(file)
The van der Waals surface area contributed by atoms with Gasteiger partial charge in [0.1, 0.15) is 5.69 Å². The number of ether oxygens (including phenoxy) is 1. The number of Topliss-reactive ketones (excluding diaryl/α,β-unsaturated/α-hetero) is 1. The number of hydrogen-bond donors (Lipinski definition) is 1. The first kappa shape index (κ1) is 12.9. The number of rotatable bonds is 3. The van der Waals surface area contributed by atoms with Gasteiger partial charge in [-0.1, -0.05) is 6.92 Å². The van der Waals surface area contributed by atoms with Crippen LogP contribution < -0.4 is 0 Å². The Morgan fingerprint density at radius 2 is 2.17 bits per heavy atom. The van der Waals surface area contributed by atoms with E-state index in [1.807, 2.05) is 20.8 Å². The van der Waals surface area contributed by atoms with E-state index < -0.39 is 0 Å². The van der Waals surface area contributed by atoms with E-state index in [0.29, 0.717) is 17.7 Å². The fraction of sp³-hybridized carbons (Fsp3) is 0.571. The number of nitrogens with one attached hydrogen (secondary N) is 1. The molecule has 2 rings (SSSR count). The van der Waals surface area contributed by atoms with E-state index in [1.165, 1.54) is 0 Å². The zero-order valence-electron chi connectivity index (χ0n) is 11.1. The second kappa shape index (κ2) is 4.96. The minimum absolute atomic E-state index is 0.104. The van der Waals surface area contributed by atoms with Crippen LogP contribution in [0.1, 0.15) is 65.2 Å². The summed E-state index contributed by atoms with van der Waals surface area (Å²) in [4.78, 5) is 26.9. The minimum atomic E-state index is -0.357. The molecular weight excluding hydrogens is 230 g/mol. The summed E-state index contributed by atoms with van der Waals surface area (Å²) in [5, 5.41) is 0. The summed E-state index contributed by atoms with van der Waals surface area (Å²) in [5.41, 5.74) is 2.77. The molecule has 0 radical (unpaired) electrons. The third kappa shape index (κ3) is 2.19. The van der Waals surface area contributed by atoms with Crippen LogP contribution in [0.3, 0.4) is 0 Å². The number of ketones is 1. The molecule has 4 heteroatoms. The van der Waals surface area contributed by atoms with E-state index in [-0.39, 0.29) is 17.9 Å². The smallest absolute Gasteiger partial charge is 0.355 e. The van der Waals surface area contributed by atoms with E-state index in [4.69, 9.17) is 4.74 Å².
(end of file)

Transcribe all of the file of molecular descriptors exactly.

The van der Waals surface area contributed by atoms with Gasteiger partial charge in [0.1, 0.15) is 5.69 Å². The number of ether oxygens (including phenoxy) is 1. The number of Topliss-reactive ketones (excluding diaryl/α,β-unsaturated/α-hetero) is 1. The number of hydrogen-bond donors (Lipinski definition) is 1. The first kappa shape index (κ1) is 12.9. The number of rotatable bonds is 3. The van der Waals surface area contributed by atoms with Gasteiger partial charge in [-0.1, -0.05) is 6.92 Å². The van der Waals surface area contributed by atoms with Crippen LogP contribution < -0.4 is 0 Å². The Morgan fingerprint density at radius 2 is 2.17 bits per heavy atom. The van der Waals surface area contributed by atoms with E-state index in [1.807, 2.05) is 20.8 Å². The van der Waals surface area contributed by atoms with E-state index < -0.39 is 0 Å². The van der Waals surface area contributed by atoms with E-state index in [0.29, 0.717) is 17.7 Å². The fraction of sp³-hybridized carbons (Fsp3) is 0.571. The number of nitrogens with one attached hydrogen (secondary N) is 1. The molecule has 2 rings (SSSR count). The van der Waals surface area contributed by atoms with E-state index in [1.165, 1.54) is 0 Å². The zero-order valence-electron chi connectivity index (χ0n) is 11.1. The second kappa shape index (κ2) is 4.96. The minimum absolute atomic E-state index is 0.104. The van der Waals surface area contributed by atoms with Crippen LogP contribution in [0.1, 0.15) is 65.2 Å². The summed E-state index contributed by atoms with van der Waals surface area (Å²) in [4.78, 5) is 26.9. The minimum atomic E-state index is -0.357. The molecular weight excluding hydrogens is 230 g/mol. The summed E-state index contributed by atoms with van der Waals surface area (Å²) in [5, 5.41) is 0. The summed E-state index contributed by atoms with van der Waals surface area (Å²) in [5.41, 5.74) is 2.77. The molecule has 0 radical (unpaired) electrons. The third kappa shape index (κ3) is 2.19. The van der Waals surface area contributed by atoms with Crippen LogP contribution in [0.3, 0.4) is 0 Å². The number of ketones is 1. The molecule has 4 heteroatoms. The van der Waals surface area contributed by atoms with E-state index in [-0.39, 0.29) is 17.9 Å². The smallest absolute Gasteiger partial charge is 0.355 e. The van der Waals surface area contributed by atoms with E-state index in [4.69, 9.17) is 4.74 Å².